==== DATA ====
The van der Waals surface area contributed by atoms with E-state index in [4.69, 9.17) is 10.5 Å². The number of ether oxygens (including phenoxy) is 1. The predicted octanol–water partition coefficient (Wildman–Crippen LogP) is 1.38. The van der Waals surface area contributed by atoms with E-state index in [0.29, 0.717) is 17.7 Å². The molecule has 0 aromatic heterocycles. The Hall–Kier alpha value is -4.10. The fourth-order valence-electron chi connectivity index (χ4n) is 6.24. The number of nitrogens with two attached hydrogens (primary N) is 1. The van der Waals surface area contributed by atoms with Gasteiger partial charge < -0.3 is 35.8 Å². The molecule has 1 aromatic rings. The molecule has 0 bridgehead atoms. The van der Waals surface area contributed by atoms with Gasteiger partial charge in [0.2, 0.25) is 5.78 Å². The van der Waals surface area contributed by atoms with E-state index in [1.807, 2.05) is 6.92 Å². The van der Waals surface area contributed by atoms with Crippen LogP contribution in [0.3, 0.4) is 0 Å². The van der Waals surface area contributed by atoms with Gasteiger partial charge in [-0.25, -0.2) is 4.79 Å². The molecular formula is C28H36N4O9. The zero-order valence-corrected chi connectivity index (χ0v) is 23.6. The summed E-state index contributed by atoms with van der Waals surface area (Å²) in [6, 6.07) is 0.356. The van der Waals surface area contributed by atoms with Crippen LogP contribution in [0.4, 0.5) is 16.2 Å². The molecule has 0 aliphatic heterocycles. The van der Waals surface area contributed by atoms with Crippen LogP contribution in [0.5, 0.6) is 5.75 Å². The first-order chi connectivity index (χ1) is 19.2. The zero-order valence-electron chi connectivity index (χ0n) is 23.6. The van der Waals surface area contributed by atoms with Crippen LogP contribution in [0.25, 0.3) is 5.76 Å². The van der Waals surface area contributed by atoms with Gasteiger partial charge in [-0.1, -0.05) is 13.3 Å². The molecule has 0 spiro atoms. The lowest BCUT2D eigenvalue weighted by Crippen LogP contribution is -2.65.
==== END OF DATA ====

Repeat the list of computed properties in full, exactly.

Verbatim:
The van der Waals surface area contributed by atoms with E-state index in [4.69, 9.17) is 10.5 Å². The number of ether oxygens (including phenoxy) is 1. The predicted octanol–water partition coefficient (Wildman–Crippen LogP) is 1.38. The van der Waals surface area contributed by atoms with E-state index in [0.29, 0.717) is 17.7 Å². The molecule has 0 aromatic heterocycles. The Hall–Kier alpha value is -4.10. The fourth-order valence-electron chi connectivity index (χ4n) is 6.24. The number of nitrogens with two attached hydrogens (primary N) is 1. The van der Waals surface area contributed by atoms with Gasteiger partial charge < -0.3 is 35.8 Å². The molecule has 1 aromatic rings. The molecule has 0 bridgehead atoms. The van der Waals surface area contributed by atoms with Gasteiger partial charge in [0.2, 0.25) is 5.78 Å². The van der Waals surface area contributed by atoms with E-state index in [1.807, 2.05) is 6.92 Å². The van der Waals surface area contributed by atoms with Crippen LogP contribution in [0.3, 0.4) is 0 Å². The van der Waals surface area contributed by atoms with Gasteiger partial charge in [-0.25, -0.2) is 4.79 Å². The molecular formula is C28H36N4O9. The zero-order valence-corrected chi connectivity index (χ0v) is 23.6. The summed E-state index contributed by atoms with van der Waals surface area (Å²) in [6, 6.07) is 0.356. The van der Waals surface area contributed by atoms with Crippen LogP contribution in [0.4, 0.5) is 16.2 Å². The molecule has 0 aliphatic heterocycles. The van der Waals surface area contributed by atoms with Crippen LogP contribution in [0.5, 0.6) is 5.75 Å². The first-order chi connectivity index (χ1) is 19.2. The zero-order valence-electron chi connectivity index (χ0n) is 23.6. The van der Waals surface area contributed by atoms with Crippen LogP contribution in [0.25, 0.3) is 5.76 Å². The van der Waals surface area contributed by atoms with Gasteiger partial charge in [-0.1, -0.05) is 13.3 Å². The molecule has 0 spiro atoms. The lowest BCUT2D eigenvalue weighted by Crippen LogP contribution is -2.65.